Although this picture shows us strolling around the walled town of Arezzo, Vito Geroni actually came from a small village on the other side of the River Arno from the town. We went there on our motorbikes soon after the war. It was a pleasant little village situated across a field from the main road and reached by an unmade road. It had one cobbled street with rather modern houses set in a cul-de-sac and we met his mother and stayed with his brother.
© Gordon Mycock
There was also an older man, Alfredo Cappette, whom I befriended. He would have been about 50 then and I believe he came from a very different situation in the south of Italy and, as I now realise, he was troubled by a Mafia situation. He and I corresponded after the war and he and his family emigrated to Argentina for a better life, but he made it clear to me that his life at Lynn had been very pleasant.
1944, the end in sight
In January 1944, I started work as an apprentice in a garage in Lichfield and, being a garrison city, it saw much military activity because of the airmen from Fradley and the Americans, who were stationed at Whittington Barracks.
The build-up to the invasion of Europe was very noticeable, as men and materials were passing through for hours on end. These men were largely Americans who had arrived in this country via Liverpool and were housed temporarily at Whittington before carrying on to the south coast.
Some people were saying that the country would sink under this weight, but we could see this was the beginning of the end. This movement of resources brought in much work to the garage, with many accidents and breakdowns being repaired. Obtaining parts for this work seemed to be no problem.
We often encountered the Americans around Lichfield. They were always cheerful and chatty and had plenty of money, I remember that a young lady from Lynn was going out with one of them.
VE Day in Stonnall
On the night of VE Day, we had a gathering on the green, which then was then at the junction of Main Street and Cartersfield Lane. There was a bonfire and a fair bit of merriment. We were all very relieved and looking forward to life getting back to normal.
The wartime period left a lasting impression on me.
Social life in Stonnall
In the early days, a shortage of regular public and private transport encouraged people to do their own things. Consequently, the Village Institute was the focal point for the major part of village social life.
In the weeks leading up to Christmas, the older generation would hold a whist drive and there would be people from the surrounding area in attendance.
Dances would be organised and they took place fairly regularly throughout the year, with either a three or four piece band in attendance. Halloween and New Year's Eve were regular dates.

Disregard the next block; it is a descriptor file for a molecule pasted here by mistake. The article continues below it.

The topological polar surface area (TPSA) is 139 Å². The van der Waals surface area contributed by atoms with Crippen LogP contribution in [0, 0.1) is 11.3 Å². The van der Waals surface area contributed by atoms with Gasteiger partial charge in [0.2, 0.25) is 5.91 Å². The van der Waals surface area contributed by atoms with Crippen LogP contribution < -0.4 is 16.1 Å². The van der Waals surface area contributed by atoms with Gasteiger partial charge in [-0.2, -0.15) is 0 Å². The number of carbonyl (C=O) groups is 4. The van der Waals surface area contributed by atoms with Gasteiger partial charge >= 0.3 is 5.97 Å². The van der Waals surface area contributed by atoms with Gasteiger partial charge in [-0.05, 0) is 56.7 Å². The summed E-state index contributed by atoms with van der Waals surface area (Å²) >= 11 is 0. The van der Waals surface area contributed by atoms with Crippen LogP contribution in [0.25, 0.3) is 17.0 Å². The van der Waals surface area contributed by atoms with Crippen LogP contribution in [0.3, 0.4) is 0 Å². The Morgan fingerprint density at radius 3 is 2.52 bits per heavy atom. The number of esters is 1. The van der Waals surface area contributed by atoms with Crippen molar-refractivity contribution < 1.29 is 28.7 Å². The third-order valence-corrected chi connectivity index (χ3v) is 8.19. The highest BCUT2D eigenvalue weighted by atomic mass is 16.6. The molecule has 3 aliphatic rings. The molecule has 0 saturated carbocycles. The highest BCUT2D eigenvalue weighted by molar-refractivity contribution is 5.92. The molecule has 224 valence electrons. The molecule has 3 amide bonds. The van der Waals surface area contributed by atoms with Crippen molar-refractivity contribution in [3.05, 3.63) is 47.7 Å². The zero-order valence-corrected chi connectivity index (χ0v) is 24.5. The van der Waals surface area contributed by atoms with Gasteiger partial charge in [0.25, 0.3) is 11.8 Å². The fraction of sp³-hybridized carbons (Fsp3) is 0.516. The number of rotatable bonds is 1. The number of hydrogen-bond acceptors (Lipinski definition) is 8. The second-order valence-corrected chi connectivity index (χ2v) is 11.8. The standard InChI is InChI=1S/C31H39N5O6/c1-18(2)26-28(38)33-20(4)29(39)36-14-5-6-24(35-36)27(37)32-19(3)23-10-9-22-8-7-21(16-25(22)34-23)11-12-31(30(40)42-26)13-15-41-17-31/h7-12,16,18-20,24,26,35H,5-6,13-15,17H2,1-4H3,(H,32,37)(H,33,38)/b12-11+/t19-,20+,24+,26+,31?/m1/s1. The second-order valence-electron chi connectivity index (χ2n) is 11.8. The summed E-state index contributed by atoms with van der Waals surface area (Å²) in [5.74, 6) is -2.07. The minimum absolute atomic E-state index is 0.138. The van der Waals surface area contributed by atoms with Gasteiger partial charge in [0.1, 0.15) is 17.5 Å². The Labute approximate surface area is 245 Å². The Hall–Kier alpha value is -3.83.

A local garden produce show was a regular annual event, which was always keenly contested for the biggest and best home grown flowers and vegetables.
Then of course there were the odd birthday parties and wedding receptions.
Stonnall Youth Club
Stonnall Youth Club was well supported on a weekly basis, with a variety of activities. I remember on one occasion a man came to show us how to make ornaments and the like out of variously shaped plastics, which were beginning to become available. I know someone who still has one of these items.
A party for the village pensioners, organised by Stonnall Youth Club, 1963.
© Gordon Mycock
There were occasional coach trips to the seaside and to the theatre.
Early in the new year there was always an excursion to the pantomime, usually at the Aston Hippodrome or the Dudley Hippodrome. The shows that I remember were Jack and the Beanstalk, Sleeping Beauty, Miss Muffet, Snow White and Dick Whittington.
As far as trips to the seaside were concerned, the popular places we visited were Blackpool, Southport and Rhyl, simply because the basic road network of those days (there were no motorways) lent itself to getting to these places more easily than anywhere else.
Trips to the Avion in Aldridge
I do not remember any special occasion, but before the advent of TV, we often visited the Avion Cinema twice a week. We would often have to walk it both ways, certainly on a Wednesday but, when a bus service was put on at weekends, we could get a bus back home occasionally.
When we were quite small, there was a children's performance on Saturday mornings that cost 2d (less than 1p in today's money) and we always walked to them. The showings were usually cowboy films.
Growing up in Stonnall in those days was a pleasant experience with so many friends around the same age regularly meeting up for parties or for the Saturday dances in the Village Institute. There always seemed to be something going on.
© Julian Ward-Davies
© Gordon Mycock 2011